Are you sitting comfortably

Even in our small East African town more and more people are sitting in front of a computer day in day out, either because they must to get a day’s work done, or because they are hopelessly addicted to the stream of information available over the internet. These people do not realise they are in DANGER! Sitting in front of a computer all day is a hazardous activity. I am not talking about hackers, spyware or even the danger of electric shock. You are in danger simply by sitting in front of that monitor. Common problems include headaches, neck strain, back ache and wrist and forearm pain. Clearly using a computer is not as dangerous as your daily dalladalla journeys, but taking action to avoid the risks can improve the quality of your working life.

Refresh yourself

If you aren’t lucky enough to sit in front of a flat LCD monitor you will be using some kind of Cathode Ray Tube (CRT) monitor. These work by a beam (the cathode ray) scanning across the screen many times a second. The image on the screen changes with each scan. This causes the screen to flicker. The number of times per second that this happens is known as the Refresh Rate, and is measured in hertz (Hz). The lower the refresh rate, the more it is possible to notice the flickering of the screen. Many people find flickering lights bring on headaches and even nausea. A combination of fluorescent lighting (which also flickers) and CRT monitors can make things even worse. What is the solution besides popping down to the local computer store and buying a fancy LCD monitor? Increase the refresh rate of course!

To change the refresh rate click on the windows desktop with the right hand mouse button, and select Properties. In the window that pops up select the Settings tab, and then click the Advanced button. Another window will pop up. Click the Monitor tab on this window and you will see information about your monitor. There is a drop down list of Refresh Rates that your computer can use. By default, Windows uses 60 Hertz. Most monitors support rates of 75 or higher. If you change the setting and the screen goes blank, hit the Esc key to return to the previous setting. Increasing the refresh rate can make a noticeable difference to flickering, and can reduce headaches in some computer users.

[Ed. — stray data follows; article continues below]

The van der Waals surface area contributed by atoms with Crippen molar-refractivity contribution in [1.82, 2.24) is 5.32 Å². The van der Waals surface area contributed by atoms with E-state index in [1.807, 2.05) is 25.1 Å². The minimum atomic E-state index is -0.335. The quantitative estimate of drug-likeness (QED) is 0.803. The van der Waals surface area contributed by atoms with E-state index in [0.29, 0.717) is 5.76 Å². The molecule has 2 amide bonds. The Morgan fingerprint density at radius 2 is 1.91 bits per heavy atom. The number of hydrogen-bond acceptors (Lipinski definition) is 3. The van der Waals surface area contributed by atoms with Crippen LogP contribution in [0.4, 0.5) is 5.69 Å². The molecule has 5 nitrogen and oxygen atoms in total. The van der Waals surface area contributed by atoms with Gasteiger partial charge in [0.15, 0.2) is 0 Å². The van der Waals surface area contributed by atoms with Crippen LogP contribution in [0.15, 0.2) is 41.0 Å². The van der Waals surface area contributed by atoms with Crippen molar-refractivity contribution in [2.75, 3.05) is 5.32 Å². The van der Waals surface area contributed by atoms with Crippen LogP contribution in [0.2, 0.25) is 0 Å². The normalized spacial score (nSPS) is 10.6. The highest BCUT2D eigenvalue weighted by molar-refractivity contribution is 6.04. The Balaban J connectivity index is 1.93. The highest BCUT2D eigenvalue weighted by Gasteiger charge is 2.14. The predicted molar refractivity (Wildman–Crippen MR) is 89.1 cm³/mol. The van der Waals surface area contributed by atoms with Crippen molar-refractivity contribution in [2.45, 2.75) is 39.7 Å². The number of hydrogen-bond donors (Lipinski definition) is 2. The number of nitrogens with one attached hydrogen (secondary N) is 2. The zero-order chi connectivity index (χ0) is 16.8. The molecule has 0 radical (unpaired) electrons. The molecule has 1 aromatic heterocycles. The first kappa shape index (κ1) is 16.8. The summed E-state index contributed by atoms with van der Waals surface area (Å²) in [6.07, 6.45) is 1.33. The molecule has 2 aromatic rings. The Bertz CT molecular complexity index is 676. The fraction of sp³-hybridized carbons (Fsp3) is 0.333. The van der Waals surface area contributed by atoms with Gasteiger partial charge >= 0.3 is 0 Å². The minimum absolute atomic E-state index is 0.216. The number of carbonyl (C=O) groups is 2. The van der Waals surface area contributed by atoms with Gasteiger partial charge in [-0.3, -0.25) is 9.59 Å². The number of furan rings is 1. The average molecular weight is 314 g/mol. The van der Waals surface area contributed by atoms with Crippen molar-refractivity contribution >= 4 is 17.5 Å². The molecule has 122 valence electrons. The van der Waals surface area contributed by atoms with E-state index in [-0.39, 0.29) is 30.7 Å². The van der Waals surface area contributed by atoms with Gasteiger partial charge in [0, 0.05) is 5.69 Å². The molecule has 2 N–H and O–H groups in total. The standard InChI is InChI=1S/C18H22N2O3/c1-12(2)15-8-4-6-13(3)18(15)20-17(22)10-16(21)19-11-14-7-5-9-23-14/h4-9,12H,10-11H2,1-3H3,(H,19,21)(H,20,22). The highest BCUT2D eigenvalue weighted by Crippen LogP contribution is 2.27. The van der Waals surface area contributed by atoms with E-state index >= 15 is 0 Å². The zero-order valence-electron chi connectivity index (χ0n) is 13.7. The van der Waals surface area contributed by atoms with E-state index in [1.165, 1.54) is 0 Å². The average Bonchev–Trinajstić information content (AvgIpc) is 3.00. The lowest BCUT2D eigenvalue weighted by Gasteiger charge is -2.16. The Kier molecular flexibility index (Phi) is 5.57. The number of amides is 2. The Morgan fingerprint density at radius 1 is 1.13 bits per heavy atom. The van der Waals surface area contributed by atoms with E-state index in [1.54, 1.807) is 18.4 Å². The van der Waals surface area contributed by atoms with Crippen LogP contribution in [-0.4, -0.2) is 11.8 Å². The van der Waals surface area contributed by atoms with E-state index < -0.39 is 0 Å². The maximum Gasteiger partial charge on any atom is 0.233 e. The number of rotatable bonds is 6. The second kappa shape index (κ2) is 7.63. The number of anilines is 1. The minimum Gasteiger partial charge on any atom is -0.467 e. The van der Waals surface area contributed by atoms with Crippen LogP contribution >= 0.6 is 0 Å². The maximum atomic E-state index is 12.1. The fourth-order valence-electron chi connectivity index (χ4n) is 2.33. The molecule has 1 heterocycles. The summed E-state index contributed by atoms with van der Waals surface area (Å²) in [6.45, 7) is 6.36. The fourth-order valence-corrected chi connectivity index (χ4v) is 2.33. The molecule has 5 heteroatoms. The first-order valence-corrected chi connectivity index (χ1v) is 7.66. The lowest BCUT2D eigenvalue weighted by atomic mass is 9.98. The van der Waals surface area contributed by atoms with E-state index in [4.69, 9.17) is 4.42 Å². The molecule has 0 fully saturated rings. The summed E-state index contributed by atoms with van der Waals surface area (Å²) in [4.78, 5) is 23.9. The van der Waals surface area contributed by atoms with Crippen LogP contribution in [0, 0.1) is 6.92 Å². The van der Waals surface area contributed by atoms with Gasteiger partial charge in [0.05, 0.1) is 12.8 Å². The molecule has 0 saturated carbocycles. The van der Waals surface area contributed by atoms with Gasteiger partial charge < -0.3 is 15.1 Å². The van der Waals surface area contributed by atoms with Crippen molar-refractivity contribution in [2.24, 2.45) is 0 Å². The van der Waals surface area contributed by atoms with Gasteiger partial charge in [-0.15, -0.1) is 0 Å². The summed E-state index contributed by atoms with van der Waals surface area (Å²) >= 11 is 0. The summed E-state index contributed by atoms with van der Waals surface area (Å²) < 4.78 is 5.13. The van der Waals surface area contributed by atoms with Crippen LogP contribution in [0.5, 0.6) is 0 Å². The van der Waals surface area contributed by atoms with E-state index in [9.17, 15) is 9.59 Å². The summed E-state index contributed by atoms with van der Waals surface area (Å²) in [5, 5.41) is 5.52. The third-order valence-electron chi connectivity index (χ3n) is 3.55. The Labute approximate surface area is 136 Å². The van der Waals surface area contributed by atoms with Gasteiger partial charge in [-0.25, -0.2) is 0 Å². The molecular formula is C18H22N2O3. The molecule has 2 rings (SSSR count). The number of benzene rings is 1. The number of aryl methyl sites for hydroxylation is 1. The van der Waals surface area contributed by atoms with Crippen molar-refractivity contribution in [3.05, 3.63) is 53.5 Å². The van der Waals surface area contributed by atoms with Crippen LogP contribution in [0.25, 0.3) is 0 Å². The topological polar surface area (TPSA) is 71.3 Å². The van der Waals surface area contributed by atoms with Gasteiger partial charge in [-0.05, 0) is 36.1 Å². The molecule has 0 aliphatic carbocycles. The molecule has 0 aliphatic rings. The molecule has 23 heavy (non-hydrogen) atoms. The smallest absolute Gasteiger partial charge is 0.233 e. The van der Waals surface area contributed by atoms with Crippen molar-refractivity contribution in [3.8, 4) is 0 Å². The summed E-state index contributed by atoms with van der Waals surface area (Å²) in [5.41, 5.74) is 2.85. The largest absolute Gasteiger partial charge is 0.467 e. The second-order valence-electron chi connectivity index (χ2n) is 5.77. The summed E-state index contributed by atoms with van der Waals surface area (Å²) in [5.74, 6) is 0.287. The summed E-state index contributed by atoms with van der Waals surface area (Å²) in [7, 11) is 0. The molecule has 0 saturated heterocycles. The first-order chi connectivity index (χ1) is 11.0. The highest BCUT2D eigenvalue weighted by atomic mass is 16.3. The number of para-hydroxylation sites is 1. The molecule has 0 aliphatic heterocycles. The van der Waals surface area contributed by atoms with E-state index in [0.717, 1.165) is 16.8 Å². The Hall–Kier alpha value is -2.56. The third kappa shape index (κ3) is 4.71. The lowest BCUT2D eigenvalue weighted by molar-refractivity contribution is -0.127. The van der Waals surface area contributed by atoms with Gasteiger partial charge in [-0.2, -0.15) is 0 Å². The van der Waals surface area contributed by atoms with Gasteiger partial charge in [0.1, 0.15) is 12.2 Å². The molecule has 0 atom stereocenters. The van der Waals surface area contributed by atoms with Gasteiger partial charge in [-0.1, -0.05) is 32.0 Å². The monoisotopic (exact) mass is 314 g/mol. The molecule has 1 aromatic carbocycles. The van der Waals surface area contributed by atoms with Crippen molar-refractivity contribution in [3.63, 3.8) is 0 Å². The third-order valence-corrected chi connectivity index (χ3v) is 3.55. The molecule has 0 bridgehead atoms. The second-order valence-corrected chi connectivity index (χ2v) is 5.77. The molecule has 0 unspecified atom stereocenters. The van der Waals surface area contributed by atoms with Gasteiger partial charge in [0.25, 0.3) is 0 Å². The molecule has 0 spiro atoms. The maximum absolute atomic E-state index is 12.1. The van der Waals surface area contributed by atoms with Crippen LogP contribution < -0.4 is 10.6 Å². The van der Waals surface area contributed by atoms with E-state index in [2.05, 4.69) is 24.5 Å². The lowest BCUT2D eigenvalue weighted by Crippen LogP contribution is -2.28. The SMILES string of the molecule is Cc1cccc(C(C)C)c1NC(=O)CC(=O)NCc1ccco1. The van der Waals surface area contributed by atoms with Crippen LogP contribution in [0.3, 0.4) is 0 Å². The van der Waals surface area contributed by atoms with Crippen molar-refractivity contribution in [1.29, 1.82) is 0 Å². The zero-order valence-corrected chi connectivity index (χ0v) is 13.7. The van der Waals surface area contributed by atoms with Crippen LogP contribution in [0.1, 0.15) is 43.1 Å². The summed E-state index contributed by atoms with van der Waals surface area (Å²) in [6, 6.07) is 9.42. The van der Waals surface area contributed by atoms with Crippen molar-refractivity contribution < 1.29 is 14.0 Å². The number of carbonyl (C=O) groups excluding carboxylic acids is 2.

Assume the position

Many computer users sit with their keyboards parallel with the edge of their desk, and the monitor sitting at an angle to the left or right. When typing the user has to twist their head to one side in order to see the screen. This can cause neck strain, especially when using the computer for long periods of time. Ideally, the monitor should be positioned directly in front of the keyboard.

Staring into space

Eye strain can also lead to headaches. You should avoid looking at the screen continuously for long periods of time. If possible you should look away from the screen for a minute for every fifteen minutes you are working. It has been suggested that this can reduce the risks of eyesight deterioration later in life. Regular breaks for your hands are also useful in preventing Repetitive Strain Injuries (RSI).

Basking in radiation

A lot of people use special filters which hang over the front of the monitor screen. These screens are supposed to filter out radiation from monitors. From what I have read there is no real risk from this radiation. It is a lot less than given out by mobile phones. So do you need a filter? If you use one, try using your computer both with and without. I have found that a lot of filters increase reflections, making it harder to read what is on the screen. This is another cause of headaches. Your filter may reduce reflections, in which case use it.

Using computers of course is very safe. You aren’t about to fall out of an open door at 80 kph, but you can make it safer and more enjoyable.


And the winner is…

We have a winner for the competition to win a Microsoft 32Mb data key. Congratulations to Gervase Mlola, whose vision of Arusha in ten years time includes security guards in control towers monitoring the activity in the streets using cameras and mirrors. Big brother is watching you! Special mention to Georgette Byela, whose vision included robots directing traffic around Arusha’s streets. Thanks to everyone who entered. Look out for another competition very soon.

Originally published in Arusha Times 312


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